No Miracle, No Justice
From left to right: Anton Kharytonov, Yevhen Fedorchenko and Serhiy Dyomin
On Tuesday 2 April Judge Volodymyr Minasov issued a guilty verdict in the trial of three young men charged with the 2010 Zaporizhya Church bomb. Two sacristans of the Church - Anton Kharytonov and Yevhen Fedorchenko – have been sentenced to 15 years imprisonment, and Anton’s brother Serhiy Dyomin to 14 years.
As well as journalists, there were many residents of Zaporizhya who’d come to express their support for the three men. The courtroom couldn’t fit them all.
Today’s verdict was a test for the judges involved – one that they failed. None of this unfortunately, was unexpected.
The verdict will be appealed and all legal avenues exhausted in Ukraine. Then, if necessary, justice will be sought – and found - at the European Court of Human Rights
Today’s judgement is profoundly frustrating in part because the Court in Strasbourg’s position does not need to be guessed. It was clearly articulated in the case of Zamferesko v. Ukraine from 15 November 2012. Since Viktor Zamferesko’s “confession” had been beaten out of him, ““the use of this confession to obtain the applicant’s conviction automatically rendered the whole criminal proceedings against him unfair.” (71).
Three men were convicted today of a crime where the only evidence is their multiple and contradictory “confessions” which all have retracted and have said were obtained through physical and psychological pressure. Two authorized forensic psychologists have confirmed that the men were placed under severe psychological pressure during the formal interrogations and investigative activities
Other grounds for serious concern about the seven confessions which have been used to justify 14 and 15-year prison sentences can be found here and in the other material listed.
Formal complaints about the “defence lawyers” called in to be present and sign protocols during the first night interrogations were upheld by the relevant qualification commission which reprimanded one lawyer and stripped two others of their right to practise for six months. During those critical days the men were thus effectively denied legal defence.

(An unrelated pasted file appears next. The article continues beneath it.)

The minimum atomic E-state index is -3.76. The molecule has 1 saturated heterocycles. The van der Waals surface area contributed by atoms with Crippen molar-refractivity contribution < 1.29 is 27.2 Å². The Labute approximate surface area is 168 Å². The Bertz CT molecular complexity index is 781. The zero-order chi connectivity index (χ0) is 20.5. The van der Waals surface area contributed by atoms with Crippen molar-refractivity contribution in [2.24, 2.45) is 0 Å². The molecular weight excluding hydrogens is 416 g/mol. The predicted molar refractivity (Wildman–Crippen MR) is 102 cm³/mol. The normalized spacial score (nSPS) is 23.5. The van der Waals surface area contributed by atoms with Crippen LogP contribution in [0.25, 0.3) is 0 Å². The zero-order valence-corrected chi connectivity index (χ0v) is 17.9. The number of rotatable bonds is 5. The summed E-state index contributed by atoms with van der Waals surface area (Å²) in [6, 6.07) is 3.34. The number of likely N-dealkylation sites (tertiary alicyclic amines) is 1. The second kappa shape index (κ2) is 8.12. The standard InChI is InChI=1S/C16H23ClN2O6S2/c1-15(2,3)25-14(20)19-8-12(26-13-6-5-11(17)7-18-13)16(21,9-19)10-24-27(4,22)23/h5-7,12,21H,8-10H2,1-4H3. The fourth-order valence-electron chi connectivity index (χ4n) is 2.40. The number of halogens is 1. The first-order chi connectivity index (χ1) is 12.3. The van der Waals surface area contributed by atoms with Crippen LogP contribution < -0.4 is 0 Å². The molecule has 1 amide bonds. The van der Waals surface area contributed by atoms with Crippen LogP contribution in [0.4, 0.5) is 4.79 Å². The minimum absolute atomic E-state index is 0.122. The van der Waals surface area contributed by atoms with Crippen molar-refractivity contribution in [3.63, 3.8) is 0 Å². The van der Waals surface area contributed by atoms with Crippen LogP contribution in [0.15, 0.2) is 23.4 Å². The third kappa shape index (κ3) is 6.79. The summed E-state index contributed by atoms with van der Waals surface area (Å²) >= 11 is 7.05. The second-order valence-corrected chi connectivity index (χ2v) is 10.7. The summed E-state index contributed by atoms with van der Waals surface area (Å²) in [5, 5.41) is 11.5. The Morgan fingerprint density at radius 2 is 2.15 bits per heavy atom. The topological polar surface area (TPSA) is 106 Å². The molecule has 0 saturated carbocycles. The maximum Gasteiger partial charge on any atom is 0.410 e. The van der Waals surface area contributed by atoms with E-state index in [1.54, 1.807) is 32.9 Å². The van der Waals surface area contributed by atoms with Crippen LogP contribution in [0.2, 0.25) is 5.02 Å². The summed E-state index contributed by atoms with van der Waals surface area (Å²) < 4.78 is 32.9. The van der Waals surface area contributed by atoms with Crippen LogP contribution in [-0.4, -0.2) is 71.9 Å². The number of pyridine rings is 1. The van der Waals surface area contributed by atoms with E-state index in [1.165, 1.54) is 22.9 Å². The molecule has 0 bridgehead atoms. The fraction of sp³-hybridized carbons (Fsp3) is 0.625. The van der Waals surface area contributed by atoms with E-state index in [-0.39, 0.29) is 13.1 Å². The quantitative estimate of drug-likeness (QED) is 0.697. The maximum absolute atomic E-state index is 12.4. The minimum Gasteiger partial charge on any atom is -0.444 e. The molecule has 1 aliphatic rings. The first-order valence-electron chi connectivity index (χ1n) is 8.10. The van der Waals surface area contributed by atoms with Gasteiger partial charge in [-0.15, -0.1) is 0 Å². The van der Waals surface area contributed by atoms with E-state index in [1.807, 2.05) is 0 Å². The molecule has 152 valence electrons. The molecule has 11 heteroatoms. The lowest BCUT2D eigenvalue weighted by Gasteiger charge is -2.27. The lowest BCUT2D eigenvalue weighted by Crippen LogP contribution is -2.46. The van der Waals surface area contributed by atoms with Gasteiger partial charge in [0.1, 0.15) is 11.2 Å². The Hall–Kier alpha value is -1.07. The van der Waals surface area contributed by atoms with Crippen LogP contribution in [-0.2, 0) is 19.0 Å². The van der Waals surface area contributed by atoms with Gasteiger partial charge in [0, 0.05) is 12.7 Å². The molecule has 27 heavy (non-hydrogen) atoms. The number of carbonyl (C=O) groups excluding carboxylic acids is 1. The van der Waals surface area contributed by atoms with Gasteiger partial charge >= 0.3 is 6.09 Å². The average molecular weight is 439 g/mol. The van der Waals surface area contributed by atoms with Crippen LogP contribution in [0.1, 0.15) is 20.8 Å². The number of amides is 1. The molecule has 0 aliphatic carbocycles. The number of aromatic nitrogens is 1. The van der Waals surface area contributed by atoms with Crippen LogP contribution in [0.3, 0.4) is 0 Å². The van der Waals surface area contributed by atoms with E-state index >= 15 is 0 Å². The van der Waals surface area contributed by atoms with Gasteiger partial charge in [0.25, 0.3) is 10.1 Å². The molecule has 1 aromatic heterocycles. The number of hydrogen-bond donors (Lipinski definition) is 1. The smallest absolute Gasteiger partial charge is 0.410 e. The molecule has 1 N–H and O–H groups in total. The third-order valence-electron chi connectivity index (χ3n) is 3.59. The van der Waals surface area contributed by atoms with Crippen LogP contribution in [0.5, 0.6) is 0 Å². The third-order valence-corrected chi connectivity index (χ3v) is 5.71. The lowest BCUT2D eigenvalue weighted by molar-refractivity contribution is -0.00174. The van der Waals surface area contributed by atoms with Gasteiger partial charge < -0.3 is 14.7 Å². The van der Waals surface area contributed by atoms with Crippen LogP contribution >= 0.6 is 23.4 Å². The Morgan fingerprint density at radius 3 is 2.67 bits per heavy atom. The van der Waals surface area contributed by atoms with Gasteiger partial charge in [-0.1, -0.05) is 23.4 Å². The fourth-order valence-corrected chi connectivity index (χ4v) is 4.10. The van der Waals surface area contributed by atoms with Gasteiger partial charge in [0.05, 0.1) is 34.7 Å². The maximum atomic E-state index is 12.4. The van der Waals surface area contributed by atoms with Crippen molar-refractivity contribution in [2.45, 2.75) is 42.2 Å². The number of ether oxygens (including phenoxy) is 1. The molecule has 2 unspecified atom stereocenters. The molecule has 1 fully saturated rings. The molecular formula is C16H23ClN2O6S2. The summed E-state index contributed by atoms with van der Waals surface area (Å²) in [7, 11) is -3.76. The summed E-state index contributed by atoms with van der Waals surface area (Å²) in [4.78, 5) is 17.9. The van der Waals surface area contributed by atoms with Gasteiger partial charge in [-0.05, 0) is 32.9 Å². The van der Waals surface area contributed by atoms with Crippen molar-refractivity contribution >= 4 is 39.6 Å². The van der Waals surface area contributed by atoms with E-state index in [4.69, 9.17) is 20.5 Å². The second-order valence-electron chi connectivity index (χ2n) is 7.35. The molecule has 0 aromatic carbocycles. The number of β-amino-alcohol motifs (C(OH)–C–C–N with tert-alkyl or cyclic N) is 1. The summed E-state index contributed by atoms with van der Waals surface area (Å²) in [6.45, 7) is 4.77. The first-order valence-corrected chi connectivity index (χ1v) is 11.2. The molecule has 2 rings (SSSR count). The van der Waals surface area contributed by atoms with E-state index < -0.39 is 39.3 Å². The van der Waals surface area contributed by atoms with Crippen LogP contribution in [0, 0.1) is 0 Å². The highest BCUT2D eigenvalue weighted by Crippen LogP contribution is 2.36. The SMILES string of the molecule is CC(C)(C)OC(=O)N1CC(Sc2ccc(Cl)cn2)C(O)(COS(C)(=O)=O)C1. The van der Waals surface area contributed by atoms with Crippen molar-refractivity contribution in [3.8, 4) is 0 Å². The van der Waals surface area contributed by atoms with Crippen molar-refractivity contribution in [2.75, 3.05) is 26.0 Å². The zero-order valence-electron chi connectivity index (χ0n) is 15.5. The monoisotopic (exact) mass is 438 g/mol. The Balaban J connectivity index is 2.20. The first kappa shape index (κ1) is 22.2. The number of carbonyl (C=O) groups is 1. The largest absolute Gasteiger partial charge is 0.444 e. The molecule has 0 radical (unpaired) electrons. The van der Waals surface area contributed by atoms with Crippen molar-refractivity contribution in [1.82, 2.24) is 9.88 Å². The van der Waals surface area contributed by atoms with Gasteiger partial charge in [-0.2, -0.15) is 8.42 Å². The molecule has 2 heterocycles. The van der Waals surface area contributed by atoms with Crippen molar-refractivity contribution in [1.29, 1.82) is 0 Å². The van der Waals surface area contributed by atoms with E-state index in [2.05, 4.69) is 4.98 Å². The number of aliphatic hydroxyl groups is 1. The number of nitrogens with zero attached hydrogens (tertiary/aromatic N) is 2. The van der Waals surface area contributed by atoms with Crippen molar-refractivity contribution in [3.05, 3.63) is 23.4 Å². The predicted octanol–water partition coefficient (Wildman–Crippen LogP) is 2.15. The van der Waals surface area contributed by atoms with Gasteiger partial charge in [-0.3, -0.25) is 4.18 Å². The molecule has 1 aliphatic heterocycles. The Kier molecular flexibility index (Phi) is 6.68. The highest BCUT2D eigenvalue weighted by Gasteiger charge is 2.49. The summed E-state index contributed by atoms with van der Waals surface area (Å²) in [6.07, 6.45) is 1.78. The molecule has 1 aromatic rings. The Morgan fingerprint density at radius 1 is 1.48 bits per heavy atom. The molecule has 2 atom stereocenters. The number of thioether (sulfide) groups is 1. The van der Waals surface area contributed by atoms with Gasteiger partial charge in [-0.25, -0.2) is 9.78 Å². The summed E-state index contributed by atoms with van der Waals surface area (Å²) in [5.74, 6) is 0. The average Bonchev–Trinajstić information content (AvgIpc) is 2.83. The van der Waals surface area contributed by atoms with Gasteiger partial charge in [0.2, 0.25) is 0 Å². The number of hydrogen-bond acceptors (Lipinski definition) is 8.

All other formal complaints have been bounced back and forth between different government bodies, the Human Rights Ombudsperson and parliamentarians. The European Convention obliges member states to ensure effective investigation into all allegations of torture.
There has been no such investigation and Judge Minasov has consistently ignored or blocked all applications from the defence. These included the obvious wish to question all forensic psychologists after the third assessment which he initiated denied the pressure identified so clearly in the first two assessments and instead spoke of the men’s “leaning to crime”.. Minasov rejected the application, while focusing on the third assessment in his verdict. He was equally unperturbed by the prosecution’s amendment, two years into the trial, of the indictment removing, among other things, the time frame which gave all three an unbreakable alibi.
Even in a country whose law enforcement bodies are notorious for forcing “confessions” and where the acquittal rate has plummeted to 0.2 % of all court verdicts, the irregularities in this case are staggering.
They do not.